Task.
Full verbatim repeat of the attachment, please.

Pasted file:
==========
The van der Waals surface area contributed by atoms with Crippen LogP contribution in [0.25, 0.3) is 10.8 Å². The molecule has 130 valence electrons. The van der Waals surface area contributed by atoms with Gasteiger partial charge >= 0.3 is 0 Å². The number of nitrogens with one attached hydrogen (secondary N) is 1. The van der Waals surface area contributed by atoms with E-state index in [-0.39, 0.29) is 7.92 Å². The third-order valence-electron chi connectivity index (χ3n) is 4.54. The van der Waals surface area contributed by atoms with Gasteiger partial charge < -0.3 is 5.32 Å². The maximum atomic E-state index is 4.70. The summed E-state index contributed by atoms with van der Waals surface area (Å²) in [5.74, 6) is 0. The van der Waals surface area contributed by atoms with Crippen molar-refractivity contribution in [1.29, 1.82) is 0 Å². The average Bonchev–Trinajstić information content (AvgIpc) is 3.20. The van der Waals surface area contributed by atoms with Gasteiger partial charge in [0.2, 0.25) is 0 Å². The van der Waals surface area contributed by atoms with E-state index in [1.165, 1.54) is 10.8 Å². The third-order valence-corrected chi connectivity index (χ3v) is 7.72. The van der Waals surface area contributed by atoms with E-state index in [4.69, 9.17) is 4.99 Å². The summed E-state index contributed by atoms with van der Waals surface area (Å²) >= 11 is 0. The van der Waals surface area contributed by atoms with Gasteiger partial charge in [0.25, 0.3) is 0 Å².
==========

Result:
The van der Waals surface area contributed by atoms with Crippen LogP contribution in [0.25, 0.3) is 10.8 Å². The molecule has 130 valence electrons. The van der Waals surface area contributed by atoms with Gasteiger partial charge >= 0.3 is 0 Å². The number of nitrogens with one attached hydrogen (secondary N) is 1. The van der Waals surface area contributed by atoms with E-state index in [-0.39, 0.29) is 7.92 Å². The third-order valence-electron chi connectivity index (χ3n) is 4.54. The van der Waals surface area contributed by atoms with Gasteiger partial charge < -0.3 is 5.32 Å². The maximum atomic E-state index is 4.70. The summed E-state index contributed by atoms with van der Waals surface area (Å²) in [5.74, 6) is 0. The van der Waals surface area contributed by atoms with Crippen molar-refractivity contribution in [1.29, 1.82) is 0 Å². The average Bonchev–Trinajstić information content (AvgIpc) is 3.20. The van der Waals surface area contributed by atoms with Gasteiger partial charge in [0.2, 0.25) is 0 Å². The van der Waals surface area contributed by atoms with E-state index in [1.165, 1.54) is 10.8 Å². The third-order valence-corrected chi connectivity index (χ3v) is 7.72. The van der Waals surface area contributed by atoms with E-state index in [4.69, 9.17) is 4.99 Å². The summed E-state index contributed by atoms with van der Waals surface area (Å²) >= 11 is 0. The van der Waals surface area contributed by atoms with Gasteiger partial charge in [0.25, 0.3) is 0 Å².